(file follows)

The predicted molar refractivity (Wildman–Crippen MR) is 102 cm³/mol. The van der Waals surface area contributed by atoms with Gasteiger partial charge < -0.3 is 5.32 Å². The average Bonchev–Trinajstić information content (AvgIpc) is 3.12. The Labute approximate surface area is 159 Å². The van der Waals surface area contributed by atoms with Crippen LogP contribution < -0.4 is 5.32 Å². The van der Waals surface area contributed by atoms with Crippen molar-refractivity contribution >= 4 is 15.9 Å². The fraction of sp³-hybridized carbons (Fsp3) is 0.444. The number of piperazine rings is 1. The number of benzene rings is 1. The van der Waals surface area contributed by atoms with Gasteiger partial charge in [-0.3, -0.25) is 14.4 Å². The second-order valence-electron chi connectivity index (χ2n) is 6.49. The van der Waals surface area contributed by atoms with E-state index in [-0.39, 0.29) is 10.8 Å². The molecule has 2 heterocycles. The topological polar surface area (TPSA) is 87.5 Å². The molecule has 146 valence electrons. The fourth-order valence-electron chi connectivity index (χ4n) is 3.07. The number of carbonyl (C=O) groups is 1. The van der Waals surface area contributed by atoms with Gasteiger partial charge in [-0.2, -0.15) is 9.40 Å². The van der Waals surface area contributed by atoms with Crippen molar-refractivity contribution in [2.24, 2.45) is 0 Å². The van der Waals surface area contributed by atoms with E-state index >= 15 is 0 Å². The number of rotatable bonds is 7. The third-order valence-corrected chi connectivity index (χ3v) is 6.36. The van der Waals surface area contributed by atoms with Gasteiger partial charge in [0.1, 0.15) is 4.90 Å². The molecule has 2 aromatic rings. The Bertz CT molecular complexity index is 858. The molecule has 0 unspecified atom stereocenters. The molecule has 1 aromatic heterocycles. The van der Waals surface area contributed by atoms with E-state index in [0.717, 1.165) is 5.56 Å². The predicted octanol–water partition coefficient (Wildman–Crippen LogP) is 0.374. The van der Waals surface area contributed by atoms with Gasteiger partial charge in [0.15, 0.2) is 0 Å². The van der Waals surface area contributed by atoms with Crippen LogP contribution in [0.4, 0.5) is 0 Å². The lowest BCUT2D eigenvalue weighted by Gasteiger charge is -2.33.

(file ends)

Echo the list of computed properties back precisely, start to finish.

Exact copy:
The predicted molar refractivity (Wildman–Crippen MR) is 102 cm³/mol. The van der Waals surface area contributed by atoms with Gasteiger partial charge < -0.3 is 5.32 Å². The average Bonchev–Trinajstić information content (AvgIpc) is 3.12. The Labute approximate surface area is 159 Å². The van der Waals surface area contributed by atoms with Crippen LogP contribution < -0.4 is 5.32 Å². The van der Waals surface area contributed by atoms with Crippen molar-refractivity contribution >= 4 is 15.9 Å². The fraction of sp³-hybridized carbons (Fsp3) is 0.444. The number of piperazine rings is 1. The number of benzene rings is 1. The van der Waals surface area contributed by atoms with Gasteiger partial charge in [-0.3, -0.25) is 14.4 Å². The second-order valence-electron chi connectivity index (χ2n) is 6.49. The van der Waals surface area contributed by atoms with E-state index in [-0.39, 0.29) is 10.8 Å². The molecule has 2 heterocycles. The topological polar surface area (TPSA) is 87.5 Å². The molecule has 146 valence electrons. The fourth-order valence-electron chi connectivity index (χ4n) is 3.07. The number of carbonyl (C=O) groups is 1. The van der Waals surface area contributed by atoms with Gasteiger partial charge in [-0.2, -0.15) is 9.40 Å². The van der Waals surface area contributed by atoms with Crippen molar-refractivity contribution in [2.24, 2.45) is 0 Å². The van der Waals surface area contributed by atoms with E-state index >= 15 is 0 Å². The number of rotatable bonds is 7. The third-order valence-corrected chi connectivity index (χ3v) is 6.36. The van der Waals surface area contributed by atoms with Gasteiger partial charge in [0.1, 0.15) is 4.90 Å². The molecule has 2 aromatic rings. The Bertz CT molecular complexity index is 858. The molecule has 0 unspecified atom stereocenters. The molecule has 1 aromatic heterocycles. The van der Waals surface area contributed by atoms with E-state index in [0.717, 1.165) is 5.56 Å². The predicted octanol–water partition coefficient (Wildman–Crippen LogP) is 0.374. The van der Waals surface area contributed by atoms with Gasteiger partial charge in [0.15, 0.2) is 0 Å². The van der Waals surface area contributed by atoms with Crippen LogP contribution in [0.4, 0.5) is 0 Å². The lowest BCUT2D eigenvalue weighted by Gasteiger charge is -2.33.